This weekend Z and I passed the half way point on our 30-day Bikram challenge. To celebrate, we both had a few really strong practices in a row. At the half way point, I feel strong, balanced, and have reached new territory with my stretching.
Lately, I’ve been working on switching my grip to the non-dominant hand half of the time. There are a few poses where switching the grip is easy for me, and I’ve done it for months, including standing deep breathing. After the sit-ups, I’m also pretty good at alternating the side that I turn to. With poses that are extremely challenging for me, like standing head to knee, switching the grip is not something I’m usually able to think about. In those poses, getting a grip at all is still work enough for me.
I’m also consistently grabbing my toes after the sit-ups. That might seem like a simple thing, but for a long time, I just reached for my feet and pulled my toes back. I was focusing more on the stretch in my legs than proper grip. I’ve also read that it is fairly easy for yogi/nis to injure their toes by pulling on them if the toes aren’t “active” in the posture. Lately, I have felt stronger shifting into the proper pose, which means grabbing the big toes with the “peace fingers” or first and middle fingers to pull myself into the stretch after the sit up.
In terms of flexibility, I’m also making noticeable improvements with standing separate leg stretching pose. Last summer, I was practicing yoga regularly at an Iyengar studio in Moscow, Idaho. The teacher–Jeri–who became a friend, was incredibly talented at getting students warmed up properly and safely into difficult poses, like Dwi Pada Viparita Dandasana. Throughout the summer and previous year of practice, standing separate leg stretching was a cinch. I could easily touch my forehead to the floor in that pose–felt my spine lengthening and felt a wonderful stretch through my legs. Shortly after I began Bikram again (when I moved to SLC in late summer), I suddenly lost the ability to touch my forehead to the floor.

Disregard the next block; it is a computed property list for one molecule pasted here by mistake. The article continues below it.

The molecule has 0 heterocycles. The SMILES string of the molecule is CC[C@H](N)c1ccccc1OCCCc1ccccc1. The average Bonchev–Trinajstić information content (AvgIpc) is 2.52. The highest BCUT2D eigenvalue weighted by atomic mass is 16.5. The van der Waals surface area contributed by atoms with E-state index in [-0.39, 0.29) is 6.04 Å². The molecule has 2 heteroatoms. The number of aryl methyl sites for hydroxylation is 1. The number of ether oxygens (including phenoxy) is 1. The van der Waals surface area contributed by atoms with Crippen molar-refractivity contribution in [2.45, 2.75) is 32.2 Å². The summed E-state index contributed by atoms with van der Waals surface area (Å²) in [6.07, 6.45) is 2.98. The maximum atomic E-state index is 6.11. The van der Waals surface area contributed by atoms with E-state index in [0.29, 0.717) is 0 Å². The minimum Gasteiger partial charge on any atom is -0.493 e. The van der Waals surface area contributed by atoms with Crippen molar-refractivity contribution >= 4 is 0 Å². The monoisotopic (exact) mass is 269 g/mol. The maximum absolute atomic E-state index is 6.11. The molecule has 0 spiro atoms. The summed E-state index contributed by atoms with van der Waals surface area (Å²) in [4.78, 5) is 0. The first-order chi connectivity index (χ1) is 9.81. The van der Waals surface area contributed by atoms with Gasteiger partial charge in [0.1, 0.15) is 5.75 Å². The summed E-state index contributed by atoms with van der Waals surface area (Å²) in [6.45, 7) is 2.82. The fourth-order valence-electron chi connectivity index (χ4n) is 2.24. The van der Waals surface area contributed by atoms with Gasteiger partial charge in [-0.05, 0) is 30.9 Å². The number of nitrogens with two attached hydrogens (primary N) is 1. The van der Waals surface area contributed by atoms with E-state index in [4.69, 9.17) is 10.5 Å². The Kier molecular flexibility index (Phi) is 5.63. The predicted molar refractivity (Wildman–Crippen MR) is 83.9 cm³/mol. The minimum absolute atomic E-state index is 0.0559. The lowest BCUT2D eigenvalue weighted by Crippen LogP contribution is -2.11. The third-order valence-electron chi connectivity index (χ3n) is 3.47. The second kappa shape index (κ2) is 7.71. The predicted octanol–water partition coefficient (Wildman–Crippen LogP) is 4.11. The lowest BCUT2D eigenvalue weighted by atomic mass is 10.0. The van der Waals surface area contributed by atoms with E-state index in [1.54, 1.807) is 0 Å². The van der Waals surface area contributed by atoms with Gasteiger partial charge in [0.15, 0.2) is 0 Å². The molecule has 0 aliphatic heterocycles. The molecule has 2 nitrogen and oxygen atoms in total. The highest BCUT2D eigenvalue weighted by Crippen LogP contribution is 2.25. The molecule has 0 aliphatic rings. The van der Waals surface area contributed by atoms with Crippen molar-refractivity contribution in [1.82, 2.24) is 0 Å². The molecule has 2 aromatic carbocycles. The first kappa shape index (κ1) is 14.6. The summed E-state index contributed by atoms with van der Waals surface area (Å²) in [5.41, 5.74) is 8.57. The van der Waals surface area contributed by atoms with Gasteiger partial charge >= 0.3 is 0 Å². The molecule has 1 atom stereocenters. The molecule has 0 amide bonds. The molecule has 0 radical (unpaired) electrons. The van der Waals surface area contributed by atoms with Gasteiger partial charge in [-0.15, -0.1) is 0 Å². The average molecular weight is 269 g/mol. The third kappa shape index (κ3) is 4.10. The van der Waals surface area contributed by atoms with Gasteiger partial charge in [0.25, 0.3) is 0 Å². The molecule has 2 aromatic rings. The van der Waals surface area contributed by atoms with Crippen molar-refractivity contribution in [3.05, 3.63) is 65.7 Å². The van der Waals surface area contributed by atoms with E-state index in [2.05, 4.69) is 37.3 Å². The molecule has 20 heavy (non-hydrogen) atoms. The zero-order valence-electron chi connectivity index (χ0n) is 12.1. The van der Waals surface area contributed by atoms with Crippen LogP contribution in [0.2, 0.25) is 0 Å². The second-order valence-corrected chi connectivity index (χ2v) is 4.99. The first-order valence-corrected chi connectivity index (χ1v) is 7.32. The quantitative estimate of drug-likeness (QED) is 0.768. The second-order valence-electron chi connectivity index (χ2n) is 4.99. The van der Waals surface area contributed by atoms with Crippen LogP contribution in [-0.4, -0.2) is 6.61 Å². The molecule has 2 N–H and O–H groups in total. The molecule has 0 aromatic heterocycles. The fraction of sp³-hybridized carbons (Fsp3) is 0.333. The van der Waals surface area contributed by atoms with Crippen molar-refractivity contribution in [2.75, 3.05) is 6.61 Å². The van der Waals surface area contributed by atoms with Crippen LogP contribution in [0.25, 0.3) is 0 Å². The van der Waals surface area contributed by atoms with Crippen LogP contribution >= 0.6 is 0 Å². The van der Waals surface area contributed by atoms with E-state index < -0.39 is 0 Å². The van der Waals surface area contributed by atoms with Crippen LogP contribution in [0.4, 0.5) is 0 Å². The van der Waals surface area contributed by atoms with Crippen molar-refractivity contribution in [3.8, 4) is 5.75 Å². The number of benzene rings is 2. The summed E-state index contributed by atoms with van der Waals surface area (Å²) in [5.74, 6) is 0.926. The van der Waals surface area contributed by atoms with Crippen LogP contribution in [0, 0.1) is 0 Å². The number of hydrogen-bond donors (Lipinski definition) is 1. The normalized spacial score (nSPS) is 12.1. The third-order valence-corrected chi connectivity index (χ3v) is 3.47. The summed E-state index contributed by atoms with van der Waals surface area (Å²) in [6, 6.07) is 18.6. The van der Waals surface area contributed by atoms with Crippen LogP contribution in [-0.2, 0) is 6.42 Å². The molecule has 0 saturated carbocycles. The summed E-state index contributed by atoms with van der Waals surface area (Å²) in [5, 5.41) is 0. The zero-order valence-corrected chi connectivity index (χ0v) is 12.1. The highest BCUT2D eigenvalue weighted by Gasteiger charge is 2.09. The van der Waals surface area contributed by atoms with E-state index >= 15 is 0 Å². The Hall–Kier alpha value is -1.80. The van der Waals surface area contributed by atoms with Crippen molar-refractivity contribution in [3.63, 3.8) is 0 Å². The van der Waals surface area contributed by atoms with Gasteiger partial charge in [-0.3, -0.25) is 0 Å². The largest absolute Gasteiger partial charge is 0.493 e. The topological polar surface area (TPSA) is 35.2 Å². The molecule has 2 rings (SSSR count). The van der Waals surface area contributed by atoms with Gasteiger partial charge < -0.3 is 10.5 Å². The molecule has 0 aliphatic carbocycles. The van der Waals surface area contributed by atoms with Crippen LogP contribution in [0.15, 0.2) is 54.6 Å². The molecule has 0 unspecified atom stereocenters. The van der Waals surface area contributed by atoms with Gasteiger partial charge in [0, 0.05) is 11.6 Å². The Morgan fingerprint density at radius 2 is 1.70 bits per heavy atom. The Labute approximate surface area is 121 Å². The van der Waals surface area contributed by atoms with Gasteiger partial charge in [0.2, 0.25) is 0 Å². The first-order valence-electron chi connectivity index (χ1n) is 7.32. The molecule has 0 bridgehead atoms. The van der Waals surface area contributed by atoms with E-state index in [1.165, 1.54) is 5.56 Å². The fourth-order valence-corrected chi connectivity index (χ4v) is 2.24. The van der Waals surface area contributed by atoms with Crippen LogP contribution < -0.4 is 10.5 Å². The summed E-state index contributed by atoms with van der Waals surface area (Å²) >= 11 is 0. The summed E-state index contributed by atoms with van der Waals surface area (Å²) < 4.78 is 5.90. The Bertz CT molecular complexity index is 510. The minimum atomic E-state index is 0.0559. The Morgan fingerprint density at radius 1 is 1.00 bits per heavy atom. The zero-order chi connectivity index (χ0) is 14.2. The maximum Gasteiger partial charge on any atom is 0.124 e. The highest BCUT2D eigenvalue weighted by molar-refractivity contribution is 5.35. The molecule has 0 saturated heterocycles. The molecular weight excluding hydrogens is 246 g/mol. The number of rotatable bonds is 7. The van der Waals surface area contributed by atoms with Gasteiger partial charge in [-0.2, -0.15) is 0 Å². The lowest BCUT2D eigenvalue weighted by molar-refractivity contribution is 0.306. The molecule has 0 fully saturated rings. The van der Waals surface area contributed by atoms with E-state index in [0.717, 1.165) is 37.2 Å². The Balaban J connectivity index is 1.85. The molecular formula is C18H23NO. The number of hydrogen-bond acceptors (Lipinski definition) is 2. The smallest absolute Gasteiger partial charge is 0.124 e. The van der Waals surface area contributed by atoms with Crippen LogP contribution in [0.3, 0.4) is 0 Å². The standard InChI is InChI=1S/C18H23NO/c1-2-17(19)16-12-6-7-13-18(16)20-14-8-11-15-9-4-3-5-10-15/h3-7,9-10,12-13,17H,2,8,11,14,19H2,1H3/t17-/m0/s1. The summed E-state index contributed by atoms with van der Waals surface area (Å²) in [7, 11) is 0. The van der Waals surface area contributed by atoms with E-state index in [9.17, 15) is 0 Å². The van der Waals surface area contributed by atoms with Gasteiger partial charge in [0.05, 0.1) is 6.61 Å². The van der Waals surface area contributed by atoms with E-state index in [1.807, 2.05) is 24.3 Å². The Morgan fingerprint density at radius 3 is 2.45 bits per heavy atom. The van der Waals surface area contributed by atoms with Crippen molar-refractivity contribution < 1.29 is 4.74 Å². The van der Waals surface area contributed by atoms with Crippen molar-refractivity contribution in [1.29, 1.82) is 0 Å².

I suspect that the cause was my hamstrings. They had gotten tight from running and overstretching. When I first moved back to the area and returned to my Bikram practice, I overstretched my hamstrings and the pain told me to take it easy for about two months. Last year I also trained for and ran in the Bloomsday race in Spokane, WA. (It was an amazing experience, and I highly recommend it.) Nothing improves my fitness quite like running, but it definitely tightens my hamstrings. I continued to run about three miles a day throughout the summer and fall. (I haven’t ran much in the past month. The cold weather and winter air pollution has been a deterrent, and the 30-day challenge takes up all extra time.) Through all that running, my hamstrings were steadily tightening.
During the 30-day challenge, I suspected I would regain the ability to touch my head to the floor. I had been careful with my muscles and my injured hamstring has felt recovered from the overstretching. At some point last week, I finally felt my forehead touch the floor, and then I pushed even harder. That’s the thing about yoga: your body can always do more than your brain can. Though the distance is mere inches, it seems like the forehead will never touch. Some poses are really difficult, and you feel a million miles away from the final expression. When you feel yourself finally get into that pose, you realize that your body has way more to give that you originally thought possible.
That’s the lesson at the half way point. My body consistently surprises me with perfect balance in one pose or a deeper stretch in another. I’m constantly surprised by what my body can do. On days when the balance is off or my body feels stiff, I listen to that. I back off. And, by being gentle, I am rewarded.